But all face the same question: What's the best trip for the person traveling alone?
"The key is to know yourself," said Beth Whitman, author of a guide for women traveling alone and founder of Wanderlustandlipstick.com, a website devoted to advice and tours for women on the go. "There are times when you just need to get away, to recuperate. And then there are times when you want to be with a group.
"If you just had a breakup, you don't want to run off to Paris because everyone is kissing."
But unless you're a misanthrope, you'll probably want to socialize a bit. With that in mind, here are 10 vacation suggestions for solos. The ideas are gleaned from experts and based on my own experiences.
1. Special interest tours: Whether it's a cooking class in France, a camping trip in the Rocky Mountains or a gay cruise, you'll make friends faster when you have common interests and inclinations. These days, you'll find group tours for seemingly every niche. A good travel agent can point you to the right one.
To see what's out there, check the United States Tour Operators Assn. (www.ustoa.com), where you can call up operators by interest and trip type. The National Tour Assn. also offers a search at http://www.ntaonline.com/livelife. But beware of the single supplement, an often-hefty surcharge for solo travelers.
Another good source can be nonprofit groups, such as the Sierra Club and ski clubs, that organize trips for members.
2. Volunteer vacations: Do good, see new places and meet other humanitarians.
About two-thirds of volunteers with Habitat for Humanity International (www.habitat.org) sign up solo, said David Minich, its director of global volunteer engagement. The nonprofit, ecumenical Christian ministry, based in Georgia, builds affordable housing around the world.
Most Habitat trips, which cost about $100 to $150 a person a day, plus airfare, are priced for double occupancy, but trip leaders can match you with a roommate, Minich said. You usually work five days a week, with weekends free.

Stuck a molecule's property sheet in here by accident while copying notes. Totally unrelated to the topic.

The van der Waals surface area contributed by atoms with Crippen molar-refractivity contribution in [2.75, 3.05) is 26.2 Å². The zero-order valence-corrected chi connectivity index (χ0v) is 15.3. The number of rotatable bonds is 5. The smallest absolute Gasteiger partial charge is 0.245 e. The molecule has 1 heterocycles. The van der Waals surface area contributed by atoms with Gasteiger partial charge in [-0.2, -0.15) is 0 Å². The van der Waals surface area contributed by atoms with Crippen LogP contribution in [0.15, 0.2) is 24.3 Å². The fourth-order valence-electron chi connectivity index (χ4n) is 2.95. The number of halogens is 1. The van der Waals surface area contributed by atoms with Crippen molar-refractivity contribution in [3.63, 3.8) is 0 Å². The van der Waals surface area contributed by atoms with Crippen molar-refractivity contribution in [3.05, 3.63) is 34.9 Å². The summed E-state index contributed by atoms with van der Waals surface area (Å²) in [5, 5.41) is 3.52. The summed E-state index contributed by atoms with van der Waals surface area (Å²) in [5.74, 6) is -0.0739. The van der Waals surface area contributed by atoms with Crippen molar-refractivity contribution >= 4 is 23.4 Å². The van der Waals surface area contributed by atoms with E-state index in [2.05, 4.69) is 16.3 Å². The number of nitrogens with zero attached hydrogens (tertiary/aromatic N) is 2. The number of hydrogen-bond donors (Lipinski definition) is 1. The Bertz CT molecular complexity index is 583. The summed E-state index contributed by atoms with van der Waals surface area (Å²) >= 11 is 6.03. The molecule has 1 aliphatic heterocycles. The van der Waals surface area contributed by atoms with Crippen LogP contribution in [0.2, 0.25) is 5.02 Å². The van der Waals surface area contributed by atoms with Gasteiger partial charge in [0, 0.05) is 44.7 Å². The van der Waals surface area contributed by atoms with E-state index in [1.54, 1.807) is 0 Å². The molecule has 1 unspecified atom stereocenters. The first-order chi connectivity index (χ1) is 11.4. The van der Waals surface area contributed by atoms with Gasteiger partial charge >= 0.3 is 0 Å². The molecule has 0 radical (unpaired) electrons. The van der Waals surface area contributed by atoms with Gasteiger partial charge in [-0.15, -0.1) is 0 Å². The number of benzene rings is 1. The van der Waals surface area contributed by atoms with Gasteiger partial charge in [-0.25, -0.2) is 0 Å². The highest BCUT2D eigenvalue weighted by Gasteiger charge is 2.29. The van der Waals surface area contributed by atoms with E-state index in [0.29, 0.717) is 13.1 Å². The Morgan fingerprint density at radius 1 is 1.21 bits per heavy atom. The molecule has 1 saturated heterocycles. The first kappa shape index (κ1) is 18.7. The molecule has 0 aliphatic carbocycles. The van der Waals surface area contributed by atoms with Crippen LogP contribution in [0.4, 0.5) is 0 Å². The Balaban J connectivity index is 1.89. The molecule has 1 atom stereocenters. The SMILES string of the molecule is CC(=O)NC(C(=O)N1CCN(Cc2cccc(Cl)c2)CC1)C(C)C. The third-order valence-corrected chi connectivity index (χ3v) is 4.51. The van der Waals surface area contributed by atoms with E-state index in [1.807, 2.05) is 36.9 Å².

Among the many online sources for other volunteer vacations are Volunteermatch.org and Globalvolunteers.org.
3. Bed-and-breakfast inns: Handy for socializing and getting travel tips.
"You're often forced to chat with one another because you're sitting around the same breakfast table," Whitman said. "You meet the proprietors and get the inside scoop on what's in the area."
4. Hostels: These budget lodgings, known for dorm-type accommodations, are not just for young people. You typically pay per-person rates (except for private rooms, which many hostels also offer), and you can meet travelers from around the globe.
Hostel life isn't for everyone. You'll likely share a bath whose cleanliness depends on your fellow guests. Some hostels aren't in the best or most convenient part of town.
Whitman thinks hostel folks are friendlier and that "the higher-end the hotel, the fewer people you're going to meet." From my own travels, I can vouch for that.
The nonprofit Hostelling International (www.hihostels.com), the best-known name in this field, lists thousands of places in scores of countries.
5. Rail trips: The beauty here is that you can keep to yourself, reading or staring at the scenery for hours, or socialize in a view car or dining car. Fares often match or beat airfares.